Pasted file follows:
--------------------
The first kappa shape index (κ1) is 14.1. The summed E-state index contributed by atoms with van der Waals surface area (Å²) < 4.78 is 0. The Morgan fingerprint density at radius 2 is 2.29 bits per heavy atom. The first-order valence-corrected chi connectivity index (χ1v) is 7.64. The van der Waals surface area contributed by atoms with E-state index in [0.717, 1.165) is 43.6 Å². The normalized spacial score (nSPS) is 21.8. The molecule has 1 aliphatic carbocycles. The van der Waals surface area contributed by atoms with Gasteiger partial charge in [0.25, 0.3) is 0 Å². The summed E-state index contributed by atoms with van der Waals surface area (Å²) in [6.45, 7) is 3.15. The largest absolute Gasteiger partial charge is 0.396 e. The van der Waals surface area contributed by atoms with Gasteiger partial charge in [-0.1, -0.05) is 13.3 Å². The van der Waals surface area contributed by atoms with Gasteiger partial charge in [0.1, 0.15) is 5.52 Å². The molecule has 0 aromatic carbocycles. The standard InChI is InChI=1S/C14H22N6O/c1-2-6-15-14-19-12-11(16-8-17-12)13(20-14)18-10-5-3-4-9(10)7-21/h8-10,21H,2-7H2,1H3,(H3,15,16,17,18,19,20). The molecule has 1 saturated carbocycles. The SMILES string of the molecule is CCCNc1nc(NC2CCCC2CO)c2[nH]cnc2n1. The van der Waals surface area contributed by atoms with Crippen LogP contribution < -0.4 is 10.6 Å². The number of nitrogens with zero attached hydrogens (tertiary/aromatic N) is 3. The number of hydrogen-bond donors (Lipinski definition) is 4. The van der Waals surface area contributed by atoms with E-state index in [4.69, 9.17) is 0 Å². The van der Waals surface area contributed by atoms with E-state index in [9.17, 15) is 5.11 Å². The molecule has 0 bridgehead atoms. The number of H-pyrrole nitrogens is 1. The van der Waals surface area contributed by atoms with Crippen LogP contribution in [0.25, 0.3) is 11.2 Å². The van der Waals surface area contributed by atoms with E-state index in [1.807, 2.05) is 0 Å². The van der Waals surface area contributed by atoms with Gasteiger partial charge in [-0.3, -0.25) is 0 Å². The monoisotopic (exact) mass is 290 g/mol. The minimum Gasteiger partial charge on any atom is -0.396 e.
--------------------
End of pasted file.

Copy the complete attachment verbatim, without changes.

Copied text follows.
The first kappa shape index (κ1) is 14.1. The summed E-state index contributed by atoms with van der Waals surface area (Å²) < 4.78 is 0. The Morgan fingerprint density at radius 2 is 2.29 bits per heavy atom. The first-order valence-corrected chi connectivity index (χ1v) is 7.64. The van der Waals surface area contributed by atoms with E-state index in [0.717, 1.165) is 43.6 Å². The normalized spacial score (nSPS) is 21.8. The molecule has 1 aliphatic carbocycles. The van der Waals surface area contributed by atoms with Gasteiger partial charge in [0.25, 0.3) is 0 Å². The summed E-state index contributed by atoms with van der Waals surface area (Å²) in [6.45, 7) is 3.15. The largest absolute Gasteiger partial charge is 0.396 e. The van der Waals surface area contributed by atoms with Gasteiger partial charge in [-0.1, -0.05) is 13.3 Å². The van der Waals surface area contributed by atoms with Gasteiger partial charge in [0.1, 0.15) is 5.52 Å². The molecule has 0 aromatic carbocycles. The standard InChI is InChI=1S/C14H22N6O/c1-2-6-15-14-19-12-11(16-8-17-12)13(20-14)18-10-5-3-4-9(10)7-21/h8-10,21H,2-7H2,1H3,(H3,15,16,17,18,19,20). The molecule has 1 saturated carbocycles. The SMILES string of the molecule is CCCNc1nc(NC2CCCC2CO)c2[nH]cnc2n1. The van der Waals surface area contributed by atoms with Crippen LogP contribution < -0.4 is 10.6 Å². The number of nitrogens with zero attached hydrogens (tertiary/aromatic N) is 3. The number of hydrogen-bond donors (Lipinski definition) is 4. The van der Waals surface area contributed by atoms with E-state index in [4.69, 9.17) is 0 Å². The van der Waals surface area contributed by atoms with E-state index in [9.17, 15) is 5.11 Å². The molecule has 0 bridgehead atoms. The number of H-pyrrole nitrogens is 1. The van der Waals surface area contributed by atoms with Crippen LogP contribution in [0.25, 0.3) is 11.2 Å². The van der Waals surface area contributed by atoms with E-state index in [1.807, 2.05) is 0 Å². The van der Waals surface area contributed by atoms with Gasteiger partial charge in [-0.3, -0.25) is 0 Å². The monoisotopic (exact) mass is 290 g/mol. The minimum Gasteiger partial charge on any atom is -0.396 e.